So what Winans is teaching us is what engagement requires, what presenters need to think about and where their attention should go to be engaged in the conversation. His ideas enrich our sense of how eye contact and pausing work as the two engagement skill presenters rely on.

by Dale Ludwig, President and Trainer at Turpin Communication

Flexibility in PowerPoint Slide Preparation

January 9, 2012 in Author, Dale Ludwig, Delivery, Facilitation, Preparation

This is part 3 of a 3-part series. Part 1. Part 2.

This is a follow-up to the post I wrote last month about preparing to be flexible. Here, I’m going to focus on a new way to think about the slides you use.

If we’re going to take the “conversation” part of the Orderly Conversation seriously, we need to think of a presentation as essentially the same process as sitting down and talking with someone across the desk about your topic. This sort of conversation happens all the time during our workshops. Before participants get up to the deliver the presentation to the group, I always sit down with them and look at the slides they’ve prepared. The first questions I ask are usually, “So what is your presentation about?” “Who’s your audience?” and “Why are you delivering this?” After I get a basic understanding of the presentation’s topic and audience, we go through the slides one by one. As we do that, if I get lost, I ask “So what’s your goal with this slide? Why did you prepare it this way?”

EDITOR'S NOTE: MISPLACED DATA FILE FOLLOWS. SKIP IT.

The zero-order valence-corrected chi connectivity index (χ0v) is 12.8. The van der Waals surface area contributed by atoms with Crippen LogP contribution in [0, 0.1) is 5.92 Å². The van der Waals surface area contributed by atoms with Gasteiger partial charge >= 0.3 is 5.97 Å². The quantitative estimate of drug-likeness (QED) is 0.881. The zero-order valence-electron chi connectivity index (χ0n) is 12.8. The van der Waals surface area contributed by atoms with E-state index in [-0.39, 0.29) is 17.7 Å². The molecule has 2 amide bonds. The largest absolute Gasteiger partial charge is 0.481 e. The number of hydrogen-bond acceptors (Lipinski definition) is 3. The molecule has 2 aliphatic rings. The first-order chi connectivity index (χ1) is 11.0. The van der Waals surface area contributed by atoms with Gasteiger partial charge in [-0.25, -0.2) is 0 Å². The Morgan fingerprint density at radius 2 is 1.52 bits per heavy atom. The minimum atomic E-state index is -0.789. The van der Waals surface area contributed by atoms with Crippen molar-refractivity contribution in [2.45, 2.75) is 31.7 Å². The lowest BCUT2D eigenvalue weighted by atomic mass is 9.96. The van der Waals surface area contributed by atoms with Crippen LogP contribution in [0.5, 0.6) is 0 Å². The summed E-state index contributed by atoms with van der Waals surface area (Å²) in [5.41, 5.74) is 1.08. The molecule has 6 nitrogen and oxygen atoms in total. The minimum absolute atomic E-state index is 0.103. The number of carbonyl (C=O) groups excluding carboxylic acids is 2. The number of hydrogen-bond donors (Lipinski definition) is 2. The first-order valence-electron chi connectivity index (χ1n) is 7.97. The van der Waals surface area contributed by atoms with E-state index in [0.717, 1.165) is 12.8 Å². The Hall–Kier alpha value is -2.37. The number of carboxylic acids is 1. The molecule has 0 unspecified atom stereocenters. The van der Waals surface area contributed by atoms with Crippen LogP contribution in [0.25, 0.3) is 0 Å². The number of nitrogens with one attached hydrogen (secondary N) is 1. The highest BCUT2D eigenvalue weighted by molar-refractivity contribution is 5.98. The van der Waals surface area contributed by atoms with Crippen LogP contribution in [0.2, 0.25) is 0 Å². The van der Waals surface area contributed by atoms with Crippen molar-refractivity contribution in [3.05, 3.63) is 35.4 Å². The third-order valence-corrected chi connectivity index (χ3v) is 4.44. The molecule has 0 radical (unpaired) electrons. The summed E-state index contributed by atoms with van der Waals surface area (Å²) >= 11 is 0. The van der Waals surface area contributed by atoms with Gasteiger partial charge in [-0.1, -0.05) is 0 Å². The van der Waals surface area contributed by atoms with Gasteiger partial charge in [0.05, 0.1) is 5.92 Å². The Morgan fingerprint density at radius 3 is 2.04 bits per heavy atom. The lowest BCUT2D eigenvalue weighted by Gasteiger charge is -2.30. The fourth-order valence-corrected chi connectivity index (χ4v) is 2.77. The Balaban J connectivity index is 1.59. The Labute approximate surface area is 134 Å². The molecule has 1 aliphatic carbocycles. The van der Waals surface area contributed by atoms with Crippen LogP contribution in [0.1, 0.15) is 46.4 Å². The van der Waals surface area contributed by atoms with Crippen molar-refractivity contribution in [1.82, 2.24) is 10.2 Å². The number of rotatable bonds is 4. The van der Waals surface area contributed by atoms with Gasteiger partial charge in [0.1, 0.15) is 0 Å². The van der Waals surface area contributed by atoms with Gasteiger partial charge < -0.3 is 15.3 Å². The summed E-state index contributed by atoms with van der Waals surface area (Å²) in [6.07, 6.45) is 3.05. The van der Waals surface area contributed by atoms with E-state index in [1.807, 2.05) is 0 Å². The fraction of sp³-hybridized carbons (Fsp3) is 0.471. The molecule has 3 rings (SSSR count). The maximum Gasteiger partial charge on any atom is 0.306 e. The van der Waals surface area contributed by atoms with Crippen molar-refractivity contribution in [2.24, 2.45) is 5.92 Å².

What’s happening during this process is an easy conversation about each slide in the deck. Participants aren’t nervous because they don’t think of this as an actual presentation. They’re just filling me in on what their intentions were when they created the slides.

The thing is, though, this is exactly the way presenters should deliver their slides during a presentation. While they may not have someone sitting next to them saying, “What was your goal when you put this slide together?” that’s the question they need to answer.

It comes down to a time issue. Slides are something you prepare at one point in time for a conversation that will take place at another point in time. Acknowledging that distinction, that separation, is a great way to keep the slides in perspective and the presentation conversational. When you talk about your intentions with your slide, or how the slide fits into this particular moment in the presentation, they become something you use to make your point, not something that must be followed no matter what. For example, saying things like this are helpful for you and your audience:

  • When I created this slide, my goal was to draw attention to…
  • I pulled data together from a couple sources here to show you…
  • We started talking about this information a couple minutes ago when Doreen asked about…

So remember, you’ll gain flexibility when you acknowledge that the slides you deliver are the product of work you did in advance of the conversation. From there, you can go where you need to go in the conversation.